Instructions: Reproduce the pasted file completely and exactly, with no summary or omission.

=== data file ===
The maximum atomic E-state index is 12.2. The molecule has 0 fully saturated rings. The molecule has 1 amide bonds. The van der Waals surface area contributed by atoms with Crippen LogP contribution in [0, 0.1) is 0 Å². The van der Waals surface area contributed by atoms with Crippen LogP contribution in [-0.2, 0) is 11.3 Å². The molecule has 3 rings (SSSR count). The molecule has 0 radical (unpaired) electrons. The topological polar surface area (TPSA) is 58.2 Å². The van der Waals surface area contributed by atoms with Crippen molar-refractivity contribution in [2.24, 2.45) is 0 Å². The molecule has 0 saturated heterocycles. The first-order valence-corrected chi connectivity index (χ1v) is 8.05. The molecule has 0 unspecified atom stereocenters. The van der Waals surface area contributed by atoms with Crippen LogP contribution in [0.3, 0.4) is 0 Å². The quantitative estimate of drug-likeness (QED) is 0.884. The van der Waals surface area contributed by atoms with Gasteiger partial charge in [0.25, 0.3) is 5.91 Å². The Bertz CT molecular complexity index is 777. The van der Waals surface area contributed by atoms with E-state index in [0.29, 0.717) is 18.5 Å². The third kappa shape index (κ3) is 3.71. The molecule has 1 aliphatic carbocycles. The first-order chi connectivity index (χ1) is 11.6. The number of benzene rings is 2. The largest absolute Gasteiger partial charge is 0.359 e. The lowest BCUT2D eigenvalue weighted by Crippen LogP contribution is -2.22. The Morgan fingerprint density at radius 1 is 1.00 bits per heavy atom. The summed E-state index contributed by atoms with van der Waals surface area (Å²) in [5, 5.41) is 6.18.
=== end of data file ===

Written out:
The maximum atomic E-state index is 12.2. The molecule has 0 fully saturated rings. The molecule has 1 amide bonds. The van der Waals surface area contributed by atoms with Crippen LogP contribution in [0, 0.1) is 0 Å². The van der Waals surface area contributed by atoms with Crippen LogP contribution in [-0.2, 0) is 11.3 Å². The molecule has 3 rings (SSSR count). The molecule has 0 radical (unpaired) electrons. The topological polar surface area (TPSA) is 58.2 Å². The van der Waals surface area contributed by atoms with Crippen molar-refractivity contribution in [2.24, 2.45) is 0 Å². The molecule has 0 saturated heterocycles. The first-order valence-corrected chi connectivity index (χ1v) is 8.05. The molecule has 0 unspecified atom stereocenters. The van der Waals surface area contributed by atoms with Crippen LogP contribution in [0.3, 0.4) is 0 Å². The quantitative estimate of drug-likeness (QED) is 0.884. The van der Waals surface area contributed by atoms with Gasteiger partial charge in [0.25, 0.3) is 5.91 Å². The Bertz CT molecular complexity index is 777. The van der Waals surface area contributed by atoms with E-state index in [0.29, 0.717) is 18.5 Å². The third kappa shape index (κ3) is 3.71. The molecule has 1 aliphatic carbocycles. The first-order chi connectivity index (χ1) is 11.6. The number of benzene rings is 2. The largest absolute Gasteiger partial charge is 0.359 e. The lowest BCUT2D eigenvalue weighted by Crippen LogP contribution is -2.22. The Morgan fingerprint density at radius 1 is 1.00 bits per heavy atom. The summed E-state index contributed by atoms with van der Waals surface area (Å²) in [5, 5.41) is 6.18.